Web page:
EXPERIMENTAL EXAMPLE 3 Effect of dimethyl sulfate molar proportion

β-CD (2.0 g, 1.76×10-3 mole) was dissolved in 5.29 ml of 40% (wt/wt) aqueous caustic soda solution (30 molar proportions of NaOH), dimethyl sulfate (in amounts shown in Table 3) was slowly added dropwise to the β-CD solution prepared above, and the mixture was stirred at room temperature for 17 hours and treated in the same manner as in Experimental Example 1. The result is summarized in Table 3.

It is apparent from the table that the reaction proceeds, when more than 30 molar proportions of NaOH are used at 40% (wt/wt) concentration, at dimethyl sulfate molar proportions higher than 30, but a molar proportion in the range of 100 to 200 is preferable to ensure satisfactory methylation.

              TABLE 3______________________________________Effect of Dimethyl Sulfate Molar ProportionMe2 SO4 /β-CD      Rf value           Unreacted(mole ratio)      0.55   0.42   0.30 0.17 0.05 Product______________________________________180        19.6   30.0   27.8 10.6 --   +100        20.2   29.2   26.5 9.1  --   +50         20.7   28.2   24.0 7.0  --   ++30         13.2   24.6   23.6 13.7 --   ++20          0.6    2.3    3.8 6.0  2.4  ++++10         trace  trace  trace                         trace                              trace                                   +++++______________________________________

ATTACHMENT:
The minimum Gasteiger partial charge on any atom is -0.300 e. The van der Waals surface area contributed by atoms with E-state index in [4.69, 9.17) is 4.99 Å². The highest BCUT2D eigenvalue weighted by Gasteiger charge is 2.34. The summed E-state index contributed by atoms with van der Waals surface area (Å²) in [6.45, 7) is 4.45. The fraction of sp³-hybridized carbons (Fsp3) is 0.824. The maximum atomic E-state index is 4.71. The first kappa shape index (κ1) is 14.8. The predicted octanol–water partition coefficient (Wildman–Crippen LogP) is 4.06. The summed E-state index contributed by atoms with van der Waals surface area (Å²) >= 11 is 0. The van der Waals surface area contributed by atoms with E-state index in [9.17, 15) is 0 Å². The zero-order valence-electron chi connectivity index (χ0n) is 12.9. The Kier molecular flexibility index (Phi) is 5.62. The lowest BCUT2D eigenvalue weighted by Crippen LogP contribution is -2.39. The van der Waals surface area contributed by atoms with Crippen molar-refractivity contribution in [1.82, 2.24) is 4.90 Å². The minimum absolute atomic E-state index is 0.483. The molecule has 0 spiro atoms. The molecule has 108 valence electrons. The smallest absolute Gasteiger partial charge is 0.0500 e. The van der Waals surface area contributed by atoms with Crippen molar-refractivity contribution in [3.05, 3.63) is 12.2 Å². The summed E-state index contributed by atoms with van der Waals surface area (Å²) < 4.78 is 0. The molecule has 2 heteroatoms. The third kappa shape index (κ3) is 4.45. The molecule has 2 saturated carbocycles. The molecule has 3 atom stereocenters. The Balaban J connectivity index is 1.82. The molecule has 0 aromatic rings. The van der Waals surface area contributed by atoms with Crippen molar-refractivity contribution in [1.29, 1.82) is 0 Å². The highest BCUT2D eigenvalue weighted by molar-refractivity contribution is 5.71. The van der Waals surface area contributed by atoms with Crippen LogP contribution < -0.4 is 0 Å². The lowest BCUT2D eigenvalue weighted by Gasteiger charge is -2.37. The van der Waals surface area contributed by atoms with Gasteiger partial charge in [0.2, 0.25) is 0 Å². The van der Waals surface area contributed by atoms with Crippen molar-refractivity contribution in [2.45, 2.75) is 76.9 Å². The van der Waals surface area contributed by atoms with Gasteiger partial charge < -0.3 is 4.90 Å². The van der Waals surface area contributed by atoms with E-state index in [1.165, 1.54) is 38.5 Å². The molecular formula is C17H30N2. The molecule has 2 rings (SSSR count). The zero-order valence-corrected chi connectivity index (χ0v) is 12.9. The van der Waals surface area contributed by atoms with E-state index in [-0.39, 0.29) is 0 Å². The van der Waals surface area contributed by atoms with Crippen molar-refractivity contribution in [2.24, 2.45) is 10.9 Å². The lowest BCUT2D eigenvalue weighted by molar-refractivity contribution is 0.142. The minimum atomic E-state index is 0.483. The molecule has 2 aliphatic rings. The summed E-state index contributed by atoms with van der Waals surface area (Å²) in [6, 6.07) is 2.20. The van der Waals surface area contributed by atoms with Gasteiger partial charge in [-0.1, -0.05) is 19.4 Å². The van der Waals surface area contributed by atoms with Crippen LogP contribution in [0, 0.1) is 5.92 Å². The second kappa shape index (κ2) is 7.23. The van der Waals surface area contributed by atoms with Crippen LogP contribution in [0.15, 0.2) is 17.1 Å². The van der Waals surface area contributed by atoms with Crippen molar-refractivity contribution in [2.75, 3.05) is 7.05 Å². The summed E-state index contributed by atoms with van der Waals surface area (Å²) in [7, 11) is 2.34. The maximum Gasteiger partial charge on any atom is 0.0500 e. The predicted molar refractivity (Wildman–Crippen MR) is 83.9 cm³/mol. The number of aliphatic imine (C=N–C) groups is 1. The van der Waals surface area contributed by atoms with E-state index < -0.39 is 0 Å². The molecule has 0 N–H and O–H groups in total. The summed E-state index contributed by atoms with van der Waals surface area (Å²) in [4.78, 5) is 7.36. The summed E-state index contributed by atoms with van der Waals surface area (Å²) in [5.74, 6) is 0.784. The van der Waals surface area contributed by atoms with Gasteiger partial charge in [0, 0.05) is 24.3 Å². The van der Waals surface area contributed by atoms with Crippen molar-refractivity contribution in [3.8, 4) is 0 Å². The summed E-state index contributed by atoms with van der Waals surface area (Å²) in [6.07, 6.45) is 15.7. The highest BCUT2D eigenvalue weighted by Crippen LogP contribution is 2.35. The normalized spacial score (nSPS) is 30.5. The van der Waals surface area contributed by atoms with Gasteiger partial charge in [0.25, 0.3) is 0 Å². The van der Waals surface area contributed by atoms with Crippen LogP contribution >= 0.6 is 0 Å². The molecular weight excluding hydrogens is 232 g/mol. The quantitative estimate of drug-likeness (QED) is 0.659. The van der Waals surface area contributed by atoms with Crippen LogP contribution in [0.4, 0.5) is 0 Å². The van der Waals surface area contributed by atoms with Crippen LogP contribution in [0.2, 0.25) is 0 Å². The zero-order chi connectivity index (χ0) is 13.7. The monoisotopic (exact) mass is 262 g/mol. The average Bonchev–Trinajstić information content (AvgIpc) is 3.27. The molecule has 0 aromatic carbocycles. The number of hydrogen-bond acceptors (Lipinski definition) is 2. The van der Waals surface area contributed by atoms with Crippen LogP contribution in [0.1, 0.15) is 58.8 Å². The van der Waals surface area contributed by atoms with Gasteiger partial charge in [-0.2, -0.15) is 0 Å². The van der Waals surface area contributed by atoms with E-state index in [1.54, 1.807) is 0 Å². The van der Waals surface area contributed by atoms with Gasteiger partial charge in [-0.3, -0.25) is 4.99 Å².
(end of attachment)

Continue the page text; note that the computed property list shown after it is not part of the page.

As can be seen from FIG. 1, the partially methylated CD's definded in the first part of this invention show solubility in water several times higher than CD's and the art-known methylated CD's. What is of special note is the fact that the water solubility of the partially methylated CD's of this invention increases with increasing temperature, in contrast to the art-known methylated products whose solubility in water tends to fall with increasing temperature. This indicates potential uses of the partially methylated CD's of this invention under broader service conditions.